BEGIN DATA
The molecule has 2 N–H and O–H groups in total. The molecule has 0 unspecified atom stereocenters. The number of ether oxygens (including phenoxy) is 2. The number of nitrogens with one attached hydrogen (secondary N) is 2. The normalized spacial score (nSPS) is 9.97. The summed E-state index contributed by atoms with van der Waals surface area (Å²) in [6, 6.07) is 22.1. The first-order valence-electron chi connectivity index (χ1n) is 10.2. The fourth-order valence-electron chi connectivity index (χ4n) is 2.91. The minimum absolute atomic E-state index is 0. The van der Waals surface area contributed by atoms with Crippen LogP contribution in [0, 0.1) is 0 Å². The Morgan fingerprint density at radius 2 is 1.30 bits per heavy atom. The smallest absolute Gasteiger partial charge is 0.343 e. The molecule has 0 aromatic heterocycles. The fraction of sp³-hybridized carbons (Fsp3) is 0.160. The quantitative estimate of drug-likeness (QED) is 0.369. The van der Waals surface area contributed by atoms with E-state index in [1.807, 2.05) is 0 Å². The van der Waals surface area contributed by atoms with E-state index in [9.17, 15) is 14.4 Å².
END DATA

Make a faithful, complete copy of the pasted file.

The molecule has 2 N–H and O–H groups in total. The molecule has 0 unspecified atom stereocenters. The number of ether oxygens (including phenoxy) is 2. The number of nitrogens with one attached hydrogen (secondary N) is 2. The normalized spacial score (nSPS) is 9.97. The summed E-state index contributed by atoms with van der Waals surface area (Å²) in [6, 6.07) is 22.1. The first-order valence-electron chi connectivity index (χ1n) is 10.2. The fourth-order valence-electron chi connectivity index (χ4n) is 2.91. The minimum absolute atomic E-state index is 0. The van der Waals surface area contributed by atoms with Crippen LogP contribution in [0, 0.1) is 0 Å². The Morgan fingerprint density at radius 2 is 1.30 bits per heavy atom. The smallest absolute Gasteiger partial charge is 0.343 e. The molecule has 0 aromatic heterocycles. The fraction of sp³-hybridized carbons (Fsp3) is 0.160. The quantitative estimate of drug-likeness (QED) is 0.369. The van der Waals surface area contributed by atoms with E-state index in [1.807, 2.05) is 0 Å². The van der Waals surface area contributed by atoms with E-state index in [9.17, 15) is 14.4 Å².